Question: My sister has been withdrawn recently. She appears depressed. She has been in poor health, but her mood has really darkened in the past few weeks, especially as Christmas gets closer. Is she depressed?
"Tis the season" to be jolly, but many people struggle at this time of the year. There are some good reasons for this, and it is quite common. I heard in a sermon once, "While the orchestra proclaims celebration and joy, if you listen closely enough, you will hear the melancholy sound of the French horn, reminding us that someone somewhere has need of consolation." I found the thought so profound and expressive that I have remembered Bruce Morgan's words ever since.
There is a well-known condition known as "Seasonal Affective Disorder", or SAD, that occurs in winter months. Your sister may be more prone to it related to her state of overall health, since there is a nearly 100% correlation between chronic pain and depression.
There is a gland in the brain that secretes substances that affect mood, and the gland is stimulated into action by ultraviolet light from the sun. When the sun is behind clouds in cold weather, or when there is less of it because the days are shorter, the gland is less active. If you are teetering on depression, this can send you over the edge.
Like with other depression states, you may notice changes in appetite; loss of energy and ability to concentrate on tasks later in the day; slow, lethargic body movement; withdrawal from social activities; and, irritability or unhappiness. It can be extraordinarily frustrating for the family, coworkers, and friends who may not understand what is happening to your sister.
There are some conservative measures that may help. Since lack of exposure to light is contributory, take your sister on walks during the daylight hours. You can also use very bright fluorescent lights in the home to mimic sunlight. If light exposure is going to help, it should work in three or four weeks. Of course, if your sister is taking any medications that increase sensitivity to light, this is not a good option, and you would need to consult your doctor first.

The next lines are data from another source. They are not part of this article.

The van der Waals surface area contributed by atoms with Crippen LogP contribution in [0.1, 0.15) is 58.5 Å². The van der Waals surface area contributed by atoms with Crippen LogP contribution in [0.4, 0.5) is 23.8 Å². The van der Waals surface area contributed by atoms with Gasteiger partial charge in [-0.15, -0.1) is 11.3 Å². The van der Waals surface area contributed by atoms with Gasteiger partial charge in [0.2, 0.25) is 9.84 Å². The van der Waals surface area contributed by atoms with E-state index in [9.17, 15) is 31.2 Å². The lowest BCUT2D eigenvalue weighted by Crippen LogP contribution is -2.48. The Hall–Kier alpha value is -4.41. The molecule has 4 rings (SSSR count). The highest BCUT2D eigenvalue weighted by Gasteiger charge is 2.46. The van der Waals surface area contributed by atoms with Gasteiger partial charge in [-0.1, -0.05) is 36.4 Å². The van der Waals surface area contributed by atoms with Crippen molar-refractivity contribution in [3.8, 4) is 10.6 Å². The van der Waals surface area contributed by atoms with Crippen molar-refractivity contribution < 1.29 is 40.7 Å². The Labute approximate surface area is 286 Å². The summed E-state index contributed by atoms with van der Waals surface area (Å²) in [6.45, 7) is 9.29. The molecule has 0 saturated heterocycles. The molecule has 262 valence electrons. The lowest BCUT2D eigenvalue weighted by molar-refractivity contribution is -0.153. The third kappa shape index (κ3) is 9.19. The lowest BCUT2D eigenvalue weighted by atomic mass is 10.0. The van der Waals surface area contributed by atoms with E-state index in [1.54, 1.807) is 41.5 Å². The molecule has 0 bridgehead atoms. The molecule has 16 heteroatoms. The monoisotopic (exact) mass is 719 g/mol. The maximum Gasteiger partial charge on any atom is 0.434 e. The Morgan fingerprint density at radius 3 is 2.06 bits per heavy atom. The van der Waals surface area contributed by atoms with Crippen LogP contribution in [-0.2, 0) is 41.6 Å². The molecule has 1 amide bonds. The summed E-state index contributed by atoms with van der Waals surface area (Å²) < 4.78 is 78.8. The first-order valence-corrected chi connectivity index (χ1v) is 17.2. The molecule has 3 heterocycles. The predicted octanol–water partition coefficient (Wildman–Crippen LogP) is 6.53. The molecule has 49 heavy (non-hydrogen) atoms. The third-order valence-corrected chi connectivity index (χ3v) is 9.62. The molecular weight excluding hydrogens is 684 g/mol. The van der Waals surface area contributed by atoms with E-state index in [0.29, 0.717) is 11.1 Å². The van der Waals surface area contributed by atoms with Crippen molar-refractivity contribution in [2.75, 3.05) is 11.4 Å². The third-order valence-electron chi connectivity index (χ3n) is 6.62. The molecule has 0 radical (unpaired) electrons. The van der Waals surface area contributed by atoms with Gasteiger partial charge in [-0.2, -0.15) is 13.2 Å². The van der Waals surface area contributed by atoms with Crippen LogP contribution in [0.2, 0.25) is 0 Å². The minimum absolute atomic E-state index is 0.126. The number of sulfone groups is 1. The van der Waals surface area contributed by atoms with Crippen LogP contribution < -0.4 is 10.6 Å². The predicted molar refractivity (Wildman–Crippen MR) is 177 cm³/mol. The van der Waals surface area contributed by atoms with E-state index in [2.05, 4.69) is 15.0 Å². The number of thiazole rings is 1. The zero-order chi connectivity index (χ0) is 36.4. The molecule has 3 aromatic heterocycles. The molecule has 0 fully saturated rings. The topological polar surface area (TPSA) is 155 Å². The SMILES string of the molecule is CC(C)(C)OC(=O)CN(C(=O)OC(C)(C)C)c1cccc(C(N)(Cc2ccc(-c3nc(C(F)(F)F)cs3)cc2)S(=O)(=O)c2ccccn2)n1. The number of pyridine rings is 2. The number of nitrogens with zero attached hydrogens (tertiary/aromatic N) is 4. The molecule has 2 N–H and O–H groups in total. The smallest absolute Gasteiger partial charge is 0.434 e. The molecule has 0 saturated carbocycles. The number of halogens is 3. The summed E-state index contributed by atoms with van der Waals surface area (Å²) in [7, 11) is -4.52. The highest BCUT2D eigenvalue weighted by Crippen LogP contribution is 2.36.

Talk to your sister about her feelings. SAD can usually be turned around with time and understanding, but if she is bipolar or has a history of other forms of depression, it is particularly important to identify any suicidal thoughts. If she has any thoughts of harming herself, get her to her doctor as soon as possible.
Take the initiative to get your sister out of the house and involved in the events of the Christmas season. She needs stimulation from family and friends. Help her decorate her home, or take her to musical productions.
If these conservative measures do not help the condition within a month, consider taking your sister to her doctor to discuss whether she needs mediations to help her. Medications should never be your first option, but they are helpful in some cases where conservative measures do not succeed.
Most of us have been touched by a serious illness or death of a loved one during a major holiday, so the very happy events that make it memorable can be a problem for people who are reminded of those losses. All of us should remember that while there is much celebration going on at Christmas, it is a SAD time of the year for some. As you hear the happy sounds of the orchestra of Christmas, listen closely for the mournful French horn. Reach for whoever is blowing it, and hug them.